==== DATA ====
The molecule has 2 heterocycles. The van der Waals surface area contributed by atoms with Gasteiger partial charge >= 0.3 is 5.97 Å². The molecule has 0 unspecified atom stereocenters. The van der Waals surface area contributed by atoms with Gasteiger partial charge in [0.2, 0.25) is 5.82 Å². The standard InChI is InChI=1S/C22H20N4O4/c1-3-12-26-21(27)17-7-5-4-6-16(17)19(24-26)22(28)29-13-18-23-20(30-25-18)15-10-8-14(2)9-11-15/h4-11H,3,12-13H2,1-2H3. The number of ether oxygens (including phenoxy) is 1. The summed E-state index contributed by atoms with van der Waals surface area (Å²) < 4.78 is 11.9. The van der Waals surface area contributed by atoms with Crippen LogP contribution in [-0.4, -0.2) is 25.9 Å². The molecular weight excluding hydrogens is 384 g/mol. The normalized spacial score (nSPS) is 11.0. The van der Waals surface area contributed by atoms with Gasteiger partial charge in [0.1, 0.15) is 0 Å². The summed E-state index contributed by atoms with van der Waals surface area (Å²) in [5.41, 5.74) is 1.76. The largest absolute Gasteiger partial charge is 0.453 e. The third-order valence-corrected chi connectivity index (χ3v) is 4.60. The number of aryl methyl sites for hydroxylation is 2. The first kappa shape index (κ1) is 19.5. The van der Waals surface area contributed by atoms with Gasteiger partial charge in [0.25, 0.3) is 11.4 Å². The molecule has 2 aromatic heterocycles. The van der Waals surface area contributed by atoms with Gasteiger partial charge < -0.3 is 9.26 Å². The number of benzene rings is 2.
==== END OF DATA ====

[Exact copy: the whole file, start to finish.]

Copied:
The molecule has 2 heterocycles. The van der Waals surface area contributed by atoms with Gasteiger partial charge >= 0.3 is 5.97 Å². The molecule has 0 unspecified atom stereocenters. The van der Waals surface area contributed by atoms with Gasteiger partial charge in [0.2, 0.25) is 5.82 Å². The standard InChI is InChI=1S/C22H20N4O4/c1-3-12-26-21(27)17-7-5-4-6-16(17)19(24-26)22(28)29-13-18-23-20(30-25-18)15-10-8-14(2)9-11-15/h4-11H,3,12-13H2,1-2H3. The number of ether oxygens (including phenoxy) is 1. The summed E-state index contributed by atoms with van der Waals surface area (Å²) < 4.78 is 11.9. The van der Waals surface area contributed by atoms with Crippen LogP contribution in [-0.4, -0.2) is 25.9 Å². The molecular weight excluding hydrogens is 384 g/mol. The normalized spacial score (nSPS) is 11.0. The van der Waals surface area contributed by atoms with Gasteiger partial charge in [0.1, 0.15) is 0 Å². The summed E-state index contributed by atoms with van der Waals surface area (Å²) in [5.41, 5.74) is 1.76. The largest absolute Gasteiger partial charge is 0.453 e. The third-order valence-corrected chi connectivity index (χ3v) is 4.60. The number of aryl methyl sites for hydroxylation is 2. The first kappa shape index (κ1) is 19.5. The van der Waals surface area contributed by atoms with Gasteiger partial charge in [0.25, 0.3) is 11.4 Å². The molecule has 2 aromatic heterocycles. The van der Waals surface area contributed by atoms with Gasteiger partial charge < -0.3 is 9.26 Å². The number of benzene rings is 2.